Buy the Book (US edition)

Buy the books in paperback or on Kindle as above or 

* * * 
By  contrast we have some very different ladies to shine a light upon...

Regina Jeffers has worn many hats over her lifetime: daughter, student, military brat, wife, mother, grandmother, teacher, tax preparer, journalist, choreographer, Broadway dancer, theatre director, history buff, grant writer, media literacy consultant, and award-winning author of Austenesque and Regency era romance. 
Living outside of Charlotte, NC, she does not consider herself a snowbird, but rather an adventurer with a penchant for warm weather. 
Jeffers novels take the ordinary and add a bit of mayhem. Meanwhile, she masters the tension in her  life with a bit of gardening and the exuberance of her grand joys.

and please welcome Miss Elizabeth Bennet... 
You are the last man in the world whom I could ever be prevailed on to marry. 
But is he? Can Elizabeth Bennet come to terms with the fact the one man she most despises is the one man who owns her heart? Find out ...reginajeffers.wordpress.com - and win a giveaway book!

Meet Also Diana Wilder...

Diana Wilder comes from a family of storytellers and people-watchers. A childhood spent traveling with her military family gave her plenty of opportunities to weave stories around the places and people that she encountered.  Her first novel, written on lined paper and barely legible, was a story of the Hawaii of Kamehameha the Great. The Safeguard, born of a lifelong fascination with its period, features several of her ancestors who were in the area at that time. She says it is difficult to be bored when there is history to read and people to write about.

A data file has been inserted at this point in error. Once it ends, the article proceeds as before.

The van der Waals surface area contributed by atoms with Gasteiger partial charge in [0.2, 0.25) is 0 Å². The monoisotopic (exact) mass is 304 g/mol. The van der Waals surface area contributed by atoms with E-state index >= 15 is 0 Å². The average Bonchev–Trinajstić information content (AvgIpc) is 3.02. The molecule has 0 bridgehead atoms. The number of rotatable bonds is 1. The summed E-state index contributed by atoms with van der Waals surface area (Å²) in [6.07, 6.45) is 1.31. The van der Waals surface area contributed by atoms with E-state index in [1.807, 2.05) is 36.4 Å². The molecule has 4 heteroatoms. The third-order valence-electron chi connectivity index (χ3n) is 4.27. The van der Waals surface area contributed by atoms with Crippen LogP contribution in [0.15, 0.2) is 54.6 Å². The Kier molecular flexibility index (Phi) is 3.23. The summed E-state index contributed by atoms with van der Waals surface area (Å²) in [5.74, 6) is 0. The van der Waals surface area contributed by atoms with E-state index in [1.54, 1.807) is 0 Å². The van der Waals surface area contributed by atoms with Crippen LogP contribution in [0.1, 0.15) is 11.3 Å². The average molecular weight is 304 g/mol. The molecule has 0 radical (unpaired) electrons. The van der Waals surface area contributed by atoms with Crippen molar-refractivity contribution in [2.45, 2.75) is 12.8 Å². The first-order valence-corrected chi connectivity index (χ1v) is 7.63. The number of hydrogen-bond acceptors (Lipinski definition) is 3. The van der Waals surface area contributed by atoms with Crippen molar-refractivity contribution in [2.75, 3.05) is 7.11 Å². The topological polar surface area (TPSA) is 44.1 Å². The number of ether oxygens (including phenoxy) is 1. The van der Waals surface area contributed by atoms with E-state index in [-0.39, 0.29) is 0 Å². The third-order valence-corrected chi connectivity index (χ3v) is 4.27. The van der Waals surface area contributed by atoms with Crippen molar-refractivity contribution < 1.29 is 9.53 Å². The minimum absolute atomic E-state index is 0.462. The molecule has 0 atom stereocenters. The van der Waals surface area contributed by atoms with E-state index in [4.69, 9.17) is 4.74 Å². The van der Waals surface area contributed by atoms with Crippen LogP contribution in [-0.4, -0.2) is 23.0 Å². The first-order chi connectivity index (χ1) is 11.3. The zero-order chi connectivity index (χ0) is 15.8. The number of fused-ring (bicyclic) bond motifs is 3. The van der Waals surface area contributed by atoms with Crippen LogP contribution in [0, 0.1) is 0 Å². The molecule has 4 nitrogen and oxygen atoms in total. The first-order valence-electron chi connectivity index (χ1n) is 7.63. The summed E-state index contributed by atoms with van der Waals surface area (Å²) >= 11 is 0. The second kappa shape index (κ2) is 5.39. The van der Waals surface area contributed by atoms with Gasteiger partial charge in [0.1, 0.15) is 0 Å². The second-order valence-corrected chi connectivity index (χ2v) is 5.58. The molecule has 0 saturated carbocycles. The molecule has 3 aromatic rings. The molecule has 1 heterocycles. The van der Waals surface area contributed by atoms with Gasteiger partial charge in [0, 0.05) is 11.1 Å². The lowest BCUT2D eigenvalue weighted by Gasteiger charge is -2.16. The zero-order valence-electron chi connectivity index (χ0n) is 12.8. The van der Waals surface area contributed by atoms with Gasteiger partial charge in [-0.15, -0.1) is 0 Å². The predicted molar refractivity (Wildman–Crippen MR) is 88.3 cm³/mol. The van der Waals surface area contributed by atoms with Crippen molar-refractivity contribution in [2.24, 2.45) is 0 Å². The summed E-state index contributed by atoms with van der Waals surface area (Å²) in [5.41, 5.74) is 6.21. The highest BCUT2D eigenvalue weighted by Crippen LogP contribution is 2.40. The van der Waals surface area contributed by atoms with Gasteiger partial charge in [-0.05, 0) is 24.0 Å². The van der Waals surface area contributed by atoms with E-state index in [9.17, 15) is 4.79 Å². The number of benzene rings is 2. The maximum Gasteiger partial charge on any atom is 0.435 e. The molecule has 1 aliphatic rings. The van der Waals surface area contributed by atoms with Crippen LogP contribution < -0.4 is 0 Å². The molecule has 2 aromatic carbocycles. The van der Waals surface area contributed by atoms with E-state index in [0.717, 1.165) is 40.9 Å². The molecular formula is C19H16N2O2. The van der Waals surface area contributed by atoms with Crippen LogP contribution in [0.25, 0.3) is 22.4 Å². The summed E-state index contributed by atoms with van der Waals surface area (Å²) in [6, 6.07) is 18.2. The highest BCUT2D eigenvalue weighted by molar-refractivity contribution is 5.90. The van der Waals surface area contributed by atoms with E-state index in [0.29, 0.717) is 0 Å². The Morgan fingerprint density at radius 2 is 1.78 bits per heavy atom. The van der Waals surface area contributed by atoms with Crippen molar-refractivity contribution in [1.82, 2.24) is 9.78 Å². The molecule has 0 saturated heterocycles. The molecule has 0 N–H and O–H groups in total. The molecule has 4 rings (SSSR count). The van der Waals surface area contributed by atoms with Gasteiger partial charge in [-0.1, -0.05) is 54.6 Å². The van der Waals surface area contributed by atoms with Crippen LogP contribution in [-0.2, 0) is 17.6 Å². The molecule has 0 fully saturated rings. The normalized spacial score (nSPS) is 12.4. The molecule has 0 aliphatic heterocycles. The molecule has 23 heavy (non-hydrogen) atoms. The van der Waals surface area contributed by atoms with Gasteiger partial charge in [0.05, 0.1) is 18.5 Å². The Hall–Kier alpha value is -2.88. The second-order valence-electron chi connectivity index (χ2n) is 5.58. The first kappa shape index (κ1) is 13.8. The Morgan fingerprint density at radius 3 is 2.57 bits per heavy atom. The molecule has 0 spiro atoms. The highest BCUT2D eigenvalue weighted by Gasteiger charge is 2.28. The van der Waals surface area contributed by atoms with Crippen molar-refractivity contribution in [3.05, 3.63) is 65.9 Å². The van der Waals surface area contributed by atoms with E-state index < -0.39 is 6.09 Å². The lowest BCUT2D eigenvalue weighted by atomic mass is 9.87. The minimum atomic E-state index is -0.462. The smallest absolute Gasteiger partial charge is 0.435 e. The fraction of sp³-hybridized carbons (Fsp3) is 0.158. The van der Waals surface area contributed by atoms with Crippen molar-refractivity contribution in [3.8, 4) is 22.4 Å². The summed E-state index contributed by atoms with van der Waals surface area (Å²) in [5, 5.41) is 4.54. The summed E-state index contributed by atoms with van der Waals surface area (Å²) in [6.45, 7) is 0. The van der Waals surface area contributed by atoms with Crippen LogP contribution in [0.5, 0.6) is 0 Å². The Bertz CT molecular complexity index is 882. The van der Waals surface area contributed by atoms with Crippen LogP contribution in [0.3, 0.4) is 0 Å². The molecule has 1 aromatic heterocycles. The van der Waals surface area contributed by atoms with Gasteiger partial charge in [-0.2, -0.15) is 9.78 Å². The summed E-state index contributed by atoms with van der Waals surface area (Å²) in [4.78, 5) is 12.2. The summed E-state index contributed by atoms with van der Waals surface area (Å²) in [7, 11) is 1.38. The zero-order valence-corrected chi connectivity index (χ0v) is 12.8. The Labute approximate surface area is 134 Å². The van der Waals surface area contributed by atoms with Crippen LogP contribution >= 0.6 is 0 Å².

And her shining lady, Lavinia Wheeler: Born into the cream of Southern society in Savannah, Georgia, Lavinia Wheeler was raised to run an estate with a light touch. That training proves to be of some use when the American Civil War comes roaring to her doorstep. 

Plus a chance to win a book - go here!


And also Meet: Elizabeth Revill 


A professional actress for many years with extensive experience in theatre, radio, film and television fuelled Elizabeth's passion to write. Ever since she was a little girl I enjoyed writing stories and would keep friends and family entertained with her world of make believe. Born in Birmingham, Elizabeth now lives in North Devon.


who introduces us to WWII District nurse Carrie -
Carrie's strength, passion and fire prove her to be a determined woman who knows what she wants. Her spiritual and emotional journey survive a heart wrenching struggle of tangled, traumatic and life affirming experiences, which shape her into a woman never to be forgotten.  click here to read more! 

* * *